- Ubiquiti may be best known to a lot of listeners for their enterprise WiFi gear, but they cover a lot of ground, from networking to IP cameras and other physical security products to VoIP phones. They have been around for years and are a pretty major player.
- The indictment from the US Attorney General included four counts in all. The first is Computer Fraud and Abuse—Intentionally Damaging Protected Computers. The second is Transmission of Interstate Communications with Intent to Extort. The third is Wire Fraud, fourth is Making False Statements. The case laid out in the indictment is pretty comprehensive.
- Sharp is accused of extortion as an insider, with stolen intellectual property as the bargaining chip. He downloaded quite a bit of sensitive information (the charging document says gigabytes), then sent a ransom message in which he posed as an external attacker, demanding 50 bitcoin for the return of the stolen data; he also said he would reveal a backdoor vulnerability upon payment of the ransom. When Ubiquiti refused to take the bait, he posted an excerpt of the stolen data on Keybase (which Ubiquiti was able to get taken down fairly quickly.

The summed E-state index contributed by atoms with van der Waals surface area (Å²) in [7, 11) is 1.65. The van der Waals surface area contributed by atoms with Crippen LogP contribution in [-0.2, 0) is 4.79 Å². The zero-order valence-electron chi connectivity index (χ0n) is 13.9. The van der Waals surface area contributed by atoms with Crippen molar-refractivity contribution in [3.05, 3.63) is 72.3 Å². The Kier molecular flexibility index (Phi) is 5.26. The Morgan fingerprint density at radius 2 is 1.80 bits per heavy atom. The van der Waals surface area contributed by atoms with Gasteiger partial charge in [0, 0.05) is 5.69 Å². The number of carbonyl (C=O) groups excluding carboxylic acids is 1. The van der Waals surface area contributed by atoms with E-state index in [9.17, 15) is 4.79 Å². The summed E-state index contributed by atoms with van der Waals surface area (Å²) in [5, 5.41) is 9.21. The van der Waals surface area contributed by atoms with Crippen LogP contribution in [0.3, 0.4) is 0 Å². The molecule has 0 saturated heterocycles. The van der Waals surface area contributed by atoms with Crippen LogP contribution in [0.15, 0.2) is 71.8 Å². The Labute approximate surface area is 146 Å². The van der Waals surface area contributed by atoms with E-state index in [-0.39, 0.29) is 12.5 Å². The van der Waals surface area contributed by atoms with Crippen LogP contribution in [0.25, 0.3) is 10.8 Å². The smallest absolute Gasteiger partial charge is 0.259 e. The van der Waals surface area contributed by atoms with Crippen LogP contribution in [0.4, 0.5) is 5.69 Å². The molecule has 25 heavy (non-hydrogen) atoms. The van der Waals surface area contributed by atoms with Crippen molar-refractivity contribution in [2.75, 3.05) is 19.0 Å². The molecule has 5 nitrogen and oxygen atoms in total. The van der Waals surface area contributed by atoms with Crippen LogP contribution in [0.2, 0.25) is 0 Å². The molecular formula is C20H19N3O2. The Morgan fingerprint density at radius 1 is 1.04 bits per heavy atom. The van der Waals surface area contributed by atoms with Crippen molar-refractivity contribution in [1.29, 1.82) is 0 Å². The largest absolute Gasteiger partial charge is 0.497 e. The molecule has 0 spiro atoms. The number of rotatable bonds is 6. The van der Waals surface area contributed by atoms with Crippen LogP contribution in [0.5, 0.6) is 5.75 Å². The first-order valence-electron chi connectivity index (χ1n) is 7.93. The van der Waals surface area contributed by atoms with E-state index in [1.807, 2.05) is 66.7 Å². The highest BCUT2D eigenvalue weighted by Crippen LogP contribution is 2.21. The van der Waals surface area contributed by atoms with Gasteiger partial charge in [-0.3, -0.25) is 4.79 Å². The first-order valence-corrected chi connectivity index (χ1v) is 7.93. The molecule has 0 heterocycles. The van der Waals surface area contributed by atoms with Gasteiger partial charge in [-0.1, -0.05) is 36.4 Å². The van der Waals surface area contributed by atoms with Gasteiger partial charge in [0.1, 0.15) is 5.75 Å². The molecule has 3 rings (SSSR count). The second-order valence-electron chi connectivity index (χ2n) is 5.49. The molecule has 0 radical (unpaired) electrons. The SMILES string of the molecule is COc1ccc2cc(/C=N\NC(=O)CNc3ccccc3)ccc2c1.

- Sharp employed multiple tactics to cover his tracks. He used his existing credentials to access a key that allowed for expanded credentials and access. He also took some of the basic steps you’d expect, namely to set up a VPN, in this case with Surfshark, to mask the address he was coming from when he copied the files he was stealing. But he also spread out these activities over several days in December of 2020—he grabbed the key that elevated his creds on the 10th, and then the big day was the 21st, which is when he SSH’d into Ubiquiti’s GitHub and started grabbing the files. The downloads continued until around the 26th, so about 5 days in all. So during this time, he also changed log retention policies on their AWS infrastructure to 1 day, to help cover his tracks. And then, as part of the IR team after the incident was discovered, of course he played dumb.
- But there were problems for him, probably most importantly that his real, home IP address was leaked a couple of times, at least once due to a temporary Internet outage at Sharp’s home. The leaks were brief but they were enough!
- When Ubiquiti received the ransom note, they said pound sand, and good for them in doing so; but there certainly was harm to them as a result, as we will see.
- Ubiquiti discovered the breach on December 28, and in January, they announced it, and they also fixed a backdoor (it’s not quite clear to me whether this is the one that Sharp mentioned in the ransom note, though).